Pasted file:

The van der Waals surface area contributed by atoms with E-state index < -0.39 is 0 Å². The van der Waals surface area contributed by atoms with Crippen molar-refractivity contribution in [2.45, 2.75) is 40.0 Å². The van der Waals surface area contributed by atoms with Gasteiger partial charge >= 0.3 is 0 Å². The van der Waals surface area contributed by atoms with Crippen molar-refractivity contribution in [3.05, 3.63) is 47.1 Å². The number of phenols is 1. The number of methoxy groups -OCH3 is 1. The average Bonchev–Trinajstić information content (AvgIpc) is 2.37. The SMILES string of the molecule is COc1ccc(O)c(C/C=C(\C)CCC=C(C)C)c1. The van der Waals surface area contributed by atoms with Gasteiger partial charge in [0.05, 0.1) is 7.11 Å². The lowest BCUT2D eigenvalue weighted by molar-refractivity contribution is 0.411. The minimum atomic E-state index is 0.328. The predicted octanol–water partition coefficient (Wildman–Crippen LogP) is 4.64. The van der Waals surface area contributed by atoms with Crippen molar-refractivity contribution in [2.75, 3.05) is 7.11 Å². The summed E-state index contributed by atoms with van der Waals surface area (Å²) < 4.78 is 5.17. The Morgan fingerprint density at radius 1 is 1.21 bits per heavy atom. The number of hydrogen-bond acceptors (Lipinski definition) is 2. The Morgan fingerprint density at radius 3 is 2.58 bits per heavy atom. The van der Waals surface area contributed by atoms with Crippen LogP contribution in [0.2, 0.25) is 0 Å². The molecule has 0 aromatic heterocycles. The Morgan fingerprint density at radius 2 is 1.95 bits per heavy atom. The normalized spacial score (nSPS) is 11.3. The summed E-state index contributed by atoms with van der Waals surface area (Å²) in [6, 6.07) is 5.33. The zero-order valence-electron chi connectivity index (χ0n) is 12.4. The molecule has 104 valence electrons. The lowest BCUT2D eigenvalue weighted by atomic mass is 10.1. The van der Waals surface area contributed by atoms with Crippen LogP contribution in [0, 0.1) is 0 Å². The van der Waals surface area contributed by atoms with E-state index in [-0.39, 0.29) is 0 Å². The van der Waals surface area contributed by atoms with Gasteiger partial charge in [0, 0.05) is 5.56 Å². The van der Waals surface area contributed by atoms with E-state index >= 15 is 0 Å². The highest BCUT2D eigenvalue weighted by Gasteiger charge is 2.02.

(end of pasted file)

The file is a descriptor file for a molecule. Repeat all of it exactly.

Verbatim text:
The van der Waals surface area contributed by atoms with E-state index < -0.39 is 0 Å². The van der Waals surface area contributed by atoms with Crippen molar-refractivity contribution in [2.45, 2.75) is 40.0 Å². The van der Waals surface area contributed by atoms with Gasteiger partial charge >= 0.3 is 0 Å². The van der Waals surface area contributed by atoms with Crippen molar-refractivity contribution in [3.05, 3.63) is 47.1 Å². The number of phenols is 1. The number of methoxy groups -OCH3 is 1. The average Bonchev–Trinajstić information content (AvgIpc) is 2.37. The SMILES string of the molecule is COc1ccc(O)c(C/C=C(\C)CCC=C(C)C)c1. The van der Waals surface area contributed by atoms with Gasteiger partial charge in [0.05, 0.1) is 7.11 Å². The lowest BCUT2D eigenvalue weighted by molar-refractivity contribution is 0.411. The minimum atomic E-state index is 0.328. The predicted octanol–water partition coefficient (Wildman–Crippen LogP) is 4.64. The van der Waals surface area contributed by atoms with Crippen molar-refractivity contribution in [2.75, 3.05) is 7.11 Å². The summed E-state index contributed by atoms with van der Waals surface area (Å²) < 4.78 is 5.17. The Morgan fingerprint density at radius 1 is 1.21 bits per heavy atom. The number of hydrogen-bond acceptors (Lipinski definition) is 2. The Morgan fingerprint density at radius 3 is 2.58 bits per heavy atom. The van der Waals surface area contributed by atoms with Crippen LogP contribution in [0.2, 0.25) is 0 Å². The molecule has 0 aromatic heterocycles. The Morgan fingerprint density at radius 2 is 1.95 bits per heavy atom. The normalized spacial score (nSPS) is 11.3. The summed E-state index contributed by atoms with van der Waals surface area (Å²) in [6, 6.07) is 5.33. The zero-order valence-electron chi connectivity index (χ0n) is 12.4. The molecule has 104 valence electrons. The lowest BCUT2D eigenvalue weighted by atomic mass is 10.1. The van der Waals surface area contributed by atoms with Crippen LogP contribution in [0, 0.1) is 0 Å². The van der Waals surface area contributed by atoms with E-state index in [-0.39, 0.29) is 0 Å². The van der Waals surface area contributed by atoms with Gasteiger partial charge in [0, 0.05) is 5.56 Å². The van der Waals surface area contributed by atoms with E-state index >= 15 is 0 Å². The highest BCUT2D eigenvalue weighted by Gasteiger charge is 2.02.